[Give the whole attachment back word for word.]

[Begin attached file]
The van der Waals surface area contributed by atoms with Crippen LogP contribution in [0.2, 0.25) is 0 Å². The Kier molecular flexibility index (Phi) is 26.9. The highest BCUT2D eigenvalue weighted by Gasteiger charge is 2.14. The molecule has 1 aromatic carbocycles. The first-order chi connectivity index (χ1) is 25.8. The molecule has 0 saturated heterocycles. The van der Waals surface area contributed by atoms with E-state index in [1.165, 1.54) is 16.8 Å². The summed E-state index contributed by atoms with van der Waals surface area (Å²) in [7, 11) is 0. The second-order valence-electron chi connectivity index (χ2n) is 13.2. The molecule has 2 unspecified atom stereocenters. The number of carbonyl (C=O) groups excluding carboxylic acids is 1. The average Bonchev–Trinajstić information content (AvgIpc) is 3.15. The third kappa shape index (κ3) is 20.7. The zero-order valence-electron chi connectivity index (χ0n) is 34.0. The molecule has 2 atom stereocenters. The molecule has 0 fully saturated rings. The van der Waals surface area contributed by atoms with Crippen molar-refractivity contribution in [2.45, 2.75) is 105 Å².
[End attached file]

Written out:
The van der Waals surface area contributed by atoms with Crippen LogP contribution in [0.2, 0.25) is 0 Å². The Kier molecular flexibility index (Phi) is 26.9. The highest BCUT2D eigenvalue weighted by Gasteiger charge is 2.14. The molecule has 1 aromatic carbocycles. The first-order chi connectivity index (χ1) is 25.8. The molecule has 0 saturated heterocycles. The van der Waals surface area contributed by atoms with E-state index in [1.165, 1.54) is 16.8 Å². The summed E-state index contributed by atoms with van der Waals surface area (Å²) in [7, 11) is 0. The second-order valence-electron chi connectivity index (χ2n) is 13.2. The molecule has 2 unspecified atom stereocenters. The number of carbonyl (C=O) groups excluding carboxylic acids is 1. The average Bonchev–Trinajstić information content (AvgIpc) is 3.15. The third kappa shape index (κ3) is 20.7. The zero-order valence-electron chi connectivity index (χ0n) is 34.0. The molecule has 2 atom stereocenters. The molecule has 0 fully saturated rings. The van der Waals surface area contributed by atoms with Crippen molar-refractivity contribution in [2.45, 2.75) is 105 Å².